Table 2 The flocculation ability and maltose and maltotriose uptake at 20 °C by the hybrid and parent strains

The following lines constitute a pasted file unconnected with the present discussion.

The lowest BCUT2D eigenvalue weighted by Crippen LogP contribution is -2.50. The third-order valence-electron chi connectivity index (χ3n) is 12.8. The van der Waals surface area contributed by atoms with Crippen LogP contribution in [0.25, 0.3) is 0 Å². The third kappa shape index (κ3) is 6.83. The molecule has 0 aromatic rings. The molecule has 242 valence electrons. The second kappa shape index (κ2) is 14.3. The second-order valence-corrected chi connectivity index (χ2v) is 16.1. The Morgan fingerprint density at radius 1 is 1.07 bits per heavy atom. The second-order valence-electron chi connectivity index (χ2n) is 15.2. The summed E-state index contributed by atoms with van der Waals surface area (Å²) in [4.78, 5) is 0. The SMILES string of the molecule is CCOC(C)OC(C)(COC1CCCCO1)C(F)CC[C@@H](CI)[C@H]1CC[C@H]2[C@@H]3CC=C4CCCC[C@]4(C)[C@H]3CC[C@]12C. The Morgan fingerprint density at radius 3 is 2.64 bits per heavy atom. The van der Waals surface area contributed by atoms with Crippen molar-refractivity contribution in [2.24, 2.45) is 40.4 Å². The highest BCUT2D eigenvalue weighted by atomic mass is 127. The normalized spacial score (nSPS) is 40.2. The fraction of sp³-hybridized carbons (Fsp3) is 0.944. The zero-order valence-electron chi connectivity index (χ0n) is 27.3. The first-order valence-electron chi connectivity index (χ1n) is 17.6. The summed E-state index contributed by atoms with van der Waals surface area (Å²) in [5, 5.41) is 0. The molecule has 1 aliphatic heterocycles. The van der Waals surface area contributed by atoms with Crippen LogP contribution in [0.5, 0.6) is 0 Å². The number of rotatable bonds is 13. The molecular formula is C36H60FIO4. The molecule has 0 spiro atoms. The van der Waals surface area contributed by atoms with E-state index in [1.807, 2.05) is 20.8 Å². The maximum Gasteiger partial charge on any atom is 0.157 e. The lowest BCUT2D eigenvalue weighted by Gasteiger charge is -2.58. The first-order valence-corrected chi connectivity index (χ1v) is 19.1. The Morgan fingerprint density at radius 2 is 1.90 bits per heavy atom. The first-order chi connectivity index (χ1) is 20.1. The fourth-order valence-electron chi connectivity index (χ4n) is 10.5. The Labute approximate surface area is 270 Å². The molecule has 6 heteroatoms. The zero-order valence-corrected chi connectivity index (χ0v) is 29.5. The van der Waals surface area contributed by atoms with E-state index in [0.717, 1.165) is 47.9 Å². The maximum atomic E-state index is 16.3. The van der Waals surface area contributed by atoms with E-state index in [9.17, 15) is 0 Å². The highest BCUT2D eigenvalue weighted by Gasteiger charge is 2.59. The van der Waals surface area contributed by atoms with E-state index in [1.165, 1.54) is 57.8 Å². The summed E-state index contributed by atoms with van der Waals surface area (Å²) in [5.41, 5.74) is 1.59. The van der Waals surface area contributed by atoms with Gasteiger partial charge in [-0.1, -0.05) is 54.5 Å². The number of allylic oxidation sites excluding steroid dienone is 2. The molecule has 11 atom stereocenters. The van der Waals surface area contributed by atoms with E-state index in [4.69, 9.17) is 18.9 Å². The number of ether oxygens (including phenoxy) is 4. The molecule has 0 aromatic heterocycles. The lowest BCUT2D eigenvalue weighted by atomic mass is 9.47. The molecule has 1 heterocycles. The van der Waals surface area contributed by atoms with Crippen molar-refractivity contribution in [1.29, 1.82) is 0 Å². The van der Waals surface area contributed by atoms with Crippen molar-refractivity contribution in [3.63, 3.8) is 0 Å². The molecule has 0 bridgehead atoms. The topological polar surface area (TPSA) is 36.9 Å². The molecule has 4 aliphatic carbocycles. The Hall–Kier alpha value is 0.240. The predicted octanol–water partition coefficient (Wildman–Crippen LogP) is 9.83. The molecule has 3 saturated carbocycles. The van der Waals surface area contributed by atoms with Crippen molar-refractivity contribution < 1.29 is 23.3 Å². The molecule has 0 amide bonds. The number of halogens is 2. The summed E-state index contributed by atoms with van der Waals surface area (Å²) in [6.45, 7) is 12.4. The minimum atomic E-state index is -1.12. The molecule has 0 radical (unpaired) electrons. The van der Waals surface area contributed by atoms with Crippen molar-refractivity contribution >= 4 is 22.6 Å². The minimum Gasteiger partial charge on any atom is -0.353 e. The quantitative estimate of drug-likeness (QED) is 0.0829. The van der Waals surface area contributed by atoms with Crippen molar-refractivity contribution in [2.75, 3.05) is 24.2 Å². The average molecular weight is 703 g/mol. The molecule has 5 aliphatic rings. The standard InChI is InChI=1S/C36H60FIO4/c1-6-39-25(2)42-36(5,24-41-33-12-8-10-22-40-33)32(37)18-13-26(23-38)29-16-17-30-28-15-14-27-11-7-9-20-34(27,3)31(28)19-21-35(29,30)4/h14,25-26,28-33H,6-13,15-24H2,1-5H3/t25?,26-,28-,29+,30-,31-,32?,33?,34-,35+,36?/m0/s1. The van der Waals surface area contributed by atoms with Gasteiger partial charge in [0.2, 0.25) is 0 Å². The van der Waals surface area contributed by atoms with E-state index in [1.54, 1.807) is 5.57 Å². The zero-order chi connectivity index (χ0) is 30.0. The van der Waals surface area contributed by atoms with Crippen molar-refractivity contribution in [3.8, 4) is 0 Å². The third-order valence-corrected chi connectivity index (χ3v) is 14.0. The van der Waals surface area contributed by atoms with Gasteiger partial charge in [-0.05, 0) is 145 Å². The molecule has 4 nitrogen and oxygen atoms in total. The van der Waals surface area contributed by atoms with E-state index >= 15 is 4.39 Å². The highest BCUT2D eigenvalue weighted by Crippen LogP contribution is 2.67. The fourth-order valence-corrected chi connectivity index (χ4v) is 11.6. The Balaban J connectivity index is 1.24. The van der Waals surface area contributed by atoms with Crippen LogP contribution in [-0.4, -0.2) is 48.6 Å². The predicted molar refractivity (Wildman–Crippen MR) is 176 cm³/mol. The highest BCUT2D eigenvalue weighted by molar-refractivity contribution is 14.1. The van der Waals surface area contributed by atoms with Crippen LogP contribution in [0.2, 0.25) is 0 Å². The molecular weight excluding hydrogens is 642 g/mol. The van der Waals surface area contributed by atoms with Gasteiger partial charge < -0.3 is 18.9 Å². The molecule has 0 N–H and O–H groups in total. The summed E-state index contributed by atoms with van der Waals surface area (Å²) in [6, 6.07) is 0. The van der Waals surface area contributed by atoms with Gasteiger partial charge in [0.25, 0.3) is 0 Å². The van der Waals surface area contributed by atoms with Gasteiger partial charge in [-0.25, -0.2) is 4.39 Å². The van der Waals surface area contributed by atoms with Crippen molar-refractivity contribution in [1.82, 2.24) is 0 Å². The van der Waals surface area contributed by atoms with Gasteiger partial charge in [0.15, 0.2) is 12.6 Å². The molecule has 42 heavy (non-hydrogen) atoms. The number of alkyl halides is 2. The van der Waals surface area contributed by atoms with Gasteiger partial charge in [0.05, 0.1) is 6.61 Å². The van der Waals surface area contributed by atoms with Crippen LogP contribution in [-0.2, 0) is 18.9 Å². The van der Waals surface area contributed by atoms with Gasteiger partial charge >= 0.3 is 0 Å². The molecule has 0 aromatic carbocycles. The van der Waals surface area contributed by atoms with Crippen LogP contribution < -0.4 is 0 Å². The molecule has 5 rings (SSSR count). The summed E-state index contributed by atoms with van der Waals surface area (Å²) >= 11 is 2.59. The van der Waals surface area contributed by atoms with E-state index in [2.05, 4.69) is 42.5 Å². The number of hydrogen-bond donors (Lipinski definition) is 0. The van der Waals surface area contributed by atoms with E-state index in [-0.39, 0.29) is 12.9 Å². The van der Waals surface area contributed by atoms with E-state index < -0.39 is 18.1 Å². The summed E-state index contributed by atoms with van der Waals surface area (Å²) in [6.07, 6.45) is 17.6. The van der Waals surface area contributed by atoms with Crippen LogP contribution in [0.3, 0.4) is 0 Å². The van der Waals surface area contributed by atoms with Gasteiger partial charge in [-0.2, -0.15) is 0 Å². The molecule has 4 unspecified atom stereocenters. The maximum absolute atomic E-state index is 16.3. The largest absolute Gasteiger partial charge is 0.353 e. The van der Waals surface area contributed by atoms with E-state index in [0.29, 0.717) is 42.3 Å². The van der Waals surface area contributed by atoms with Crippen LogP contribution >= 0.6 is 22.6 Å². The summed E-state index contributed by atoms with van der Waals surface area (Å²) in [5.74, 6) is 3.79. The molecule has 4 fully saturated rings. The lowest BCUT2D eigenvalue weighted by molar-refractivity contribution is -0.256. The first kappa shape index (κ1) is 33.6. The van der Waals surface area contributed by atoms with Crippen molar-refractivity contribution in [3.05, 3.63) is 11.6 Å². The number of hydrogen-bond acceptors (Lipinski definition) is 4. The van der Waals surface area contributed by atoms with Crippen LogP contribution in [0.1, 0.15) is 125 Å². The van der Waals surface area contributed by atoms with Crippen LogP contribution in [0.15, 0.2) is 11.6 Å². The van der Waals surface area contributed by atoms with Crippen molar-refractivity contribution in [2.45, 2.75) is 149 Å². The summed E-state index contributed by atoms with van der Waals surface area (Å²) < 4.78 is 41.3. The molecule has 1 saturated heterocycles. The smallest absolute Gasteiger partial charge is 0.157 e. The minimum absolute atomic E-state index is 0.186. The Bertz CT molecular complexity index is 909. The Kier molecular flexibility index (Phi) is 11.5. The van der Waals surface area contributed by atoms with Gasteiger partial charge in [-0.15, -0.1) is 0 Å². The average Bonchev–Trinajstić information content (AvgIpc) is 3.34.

The concentrations of aroma compounds in the beers (Fig. 4) reveal that all four hybrid strains produced beers with similar aroma profiles. Compared to the hybrid strains, S. eubayanus C12902 produced more of the higher alcohols related to branched-chain amino acid synthesis (almost twofold concentrations of 2-methylpropanol, 3-methylbutanol and 2-methylbutanol). These give the beer alcoholic and solvent-like aromas, which are generally considered unpleasant [32]. Despite these twofold differences in 3-methylbutanol concentrations, the concentrations of 3-methylbutyl acetate were quite similar for the hybrid strains and S. eubayanus (around the flavour threshold of 1.2 mg/L [26]). 3-Methylbutyl acetate gives beer a banana- and pear-like aroma, which is considered desirable in several beer styles [32]. The hybrid strains produced more ethyl esters than both parent strains, and the concentrations of ethyl hexanoate were above the flavour threshold of 0.2 mg/L [26]. Ethyl esters give beer a fruity and apple-like aroma. The cause of these differences in ester formation of the hybrid strains compared to both parent strains is not known, but could be due to both genetic differences (e.g. increased expression and different functionality of orthologous genes [5, 37, 44]) and an indirect result of the fermentations, e.g. from the formation of more alcohol and fatty acid precursors, differences in wort pH or differences in yeast growth [18, 49]. The formation of acetate esters is dependent mainly on the expression and enzyme activities of the transferase-encoding ATF1 and ATF2 genes [44], while Saerens et al. [36, 37] found that the enzymes encoded by EHT1 and EEB1 genes are mainly responsible for ethyl ester synthesis. Overall, a low amount of esters was observed in the beer fermented with S. cerevisiae A81062. This was most likely a result of the low and sub-optimal fermentation temperature, resulting in less expression and enzyme activity of genes involved with ester synthesis, e.g. ATF1, ATF2, EEB1 and EHT1. It has been shown that the expression of these genes, encoding transferase enzymes involved in acetate and ethyl ester synthesis, is increased at increasing temperatures [37, 44]. The results suggest that it could be possible to increase aromatic diversity of lager yeast strains through interspecific hybridization and produce lager yeast strains with desired aroma production through the selection of appropriate parent strains. However, more work on the subject, especially in regard to relationships between orthologous gene expression and aroma production, must still be done. All beers also had a distinct clove-like aroma, caused by the presence of 4-vinylguaiacol [8], suggesting that the hybrid strains had inherited the PAD1 gene, coding for the phenylacrylic acid decarboxylase enzyme responsible for the conversion of ferulic acid to 4-vinylguaiacol, from either of the parents, which were both PAD1+ (our own unpublished data).